Catalan premier appeals to EU as opposition mounts to Madrid’s crackdown
1 November 2017
From Brussels, where he fled to escape prosecution by Spanish authorities, deposed Catalan regional premier Carles Puigdemont appealed yesterday for the European Union to intervene in the secession crisis. Last week, Madrid invoked Article 155 of the Spanish Constitution to impose an unelected regime in Catalonia in response to the October 1 Catalan independence referendum. Now Puigdemont is asking the EU to broker a deal between the Popular Party government in Madrid and the ousted Catalan authorities.
Workers in Catalonia and across Spain face an attempt by the Spanish ruling elite to seize the Catalan regional state apparatus, purge the public service and crush all opposition to the EU’s agenda of austerity and militarism by mobilizing tens of thousands of Guardia Civil and soldiers. The danger of bloody police-military repression in Catalonia is looming.
Puigdemont’s appeal to Brussels expresses the political bankruptcy and reactionary role of Catalan bourgeois nationalism in this explosive and dangerous situation. There are mass protests against Article 155 in Catalonia, fears in the European ruling elite of a mobilization of the working class, and popular opposition to Article 155 across Spain. Puigdemont’s reaction to this growing popular opposition is to seek a deal with both Madrid and the EU, which has repeatedly made clear its support for Madrid’s policy of authoritarian rule in Catalonia.
Speaking from Brussels, Puigdemont lamented “the grave democratic deficit that exists in the Spanish state” and urged Brussels to intervene “to protect the values of the EU.” He said he wanted to base the Catalan regional government partly in Brussels for a time so as to escape “the violence and belligerence” of Madrid. Calling for a defense of Catalan “institutions and self government,” Puigdemont at the same time endorsed Spanish Prime Minister Mariano Rajoy’s call for snap elections in Catalonia on December 21.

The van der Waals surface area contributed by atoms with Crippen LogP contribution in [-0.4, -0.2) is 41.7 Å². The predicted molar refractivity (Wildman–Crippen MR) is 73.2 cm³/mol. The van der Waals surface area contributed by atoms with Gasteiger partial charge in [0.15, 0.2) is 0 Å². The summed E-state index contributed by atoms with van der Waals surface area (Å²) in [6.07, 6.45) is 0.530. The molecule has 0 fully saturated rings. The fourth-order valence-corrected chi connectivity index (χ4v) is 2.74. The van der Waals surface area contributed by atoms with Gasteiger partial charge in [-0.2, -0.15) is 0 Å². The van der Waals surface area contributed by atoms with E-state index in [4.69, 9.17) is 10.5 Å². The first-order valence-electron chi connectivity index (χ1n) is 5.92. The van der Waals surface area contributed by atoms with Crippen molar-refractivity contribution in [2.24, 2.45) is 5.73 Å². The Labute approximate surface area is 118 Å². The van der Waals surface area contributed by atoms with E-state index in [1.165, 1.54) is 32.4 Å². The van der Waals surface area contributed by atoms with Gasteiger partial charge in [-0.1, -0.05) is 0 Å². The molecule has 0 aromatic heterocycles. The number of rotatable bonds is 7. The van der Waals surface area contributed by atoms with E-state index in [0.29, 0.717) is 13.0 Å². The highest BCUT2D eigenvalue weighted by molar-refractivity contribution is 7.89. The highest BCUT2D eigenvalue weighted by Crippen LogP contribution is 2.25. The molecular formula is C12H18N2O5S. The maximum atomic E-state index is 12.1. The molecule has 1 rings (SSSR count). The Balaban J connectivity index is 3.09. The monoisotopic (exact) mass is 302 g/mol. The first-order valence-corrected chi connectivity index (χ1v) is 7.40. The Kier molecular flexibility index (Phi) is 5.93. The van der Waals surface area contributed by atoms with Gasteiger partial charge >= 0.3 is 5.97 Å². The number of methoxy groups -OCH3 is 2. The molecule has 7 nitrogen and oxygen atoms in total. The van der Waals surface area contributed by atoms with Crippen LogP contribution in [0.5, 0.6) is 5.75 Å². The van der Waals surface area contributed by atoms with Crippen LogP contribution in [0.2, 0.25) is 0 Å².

Though these elections will be held at gunpoint, amid a massive military-police deployment following the vicious crackdown on peaceful voters during the October 1 referendum, Puigdemont nevertheless claims that Madrid’s December 21 election call constitutes a “democratic plebiscite.”
Polls by the Centre d’Estudis d’Opinió show that an election held today would return a pro-independence parliament in Barcelona virtually indistinguishable from the parliament that was the basis for Puigdemont’s government before he was removed by Madrid.
The Junts pel Sí (JxS—“Together for Yes”) coalition would receive 60 to 62 seats, and the petty-bourgeois Candidatures of Popular Unity (CUP) would receive eight to nine. This would give the JxS-CUP coalition a majority in the 135-seat Catalan parliament.
Puigdemont did everything he could to suggest that Rajoy’s December 21 election would be a truly democratic expression of the will of the Catalan population. “I will accept the results, but will the Spanish government accept them if they are not favorable [to Madrid]?” Puigdemont asked, adding that Rajoy might somehow accept a unilateral declaration of independence by Catalonia if the December 21 vote gave the majority to secessionists.
Puigdemont’s appeals for a deal with the EU and the political establishment in Madrid aim to promote absurd illusions. The EU will not intervene in Spain to preserve “democratic values” any more than Madrid is seeking a “democratic” consultation of the Catalan population by calling the December 21 poll. The EU and government leaders in Germany, Britain and France have repeatedly insisted that Rajoy is the only person in Spain with whom they will negotiate.
Madrid invoked Article 155 to suspend the powers of the Catalan parliament. Whatever majority is returned by the December 21 election will be powerless from the standpoint of Spanish law to name a government, pass laws or take any substantive action. Puigdemont’s attempts to present the Catalan parliamentary election as “democratic” amounts to applying a “democratic” gloss to the dictatorial policies of Madrid.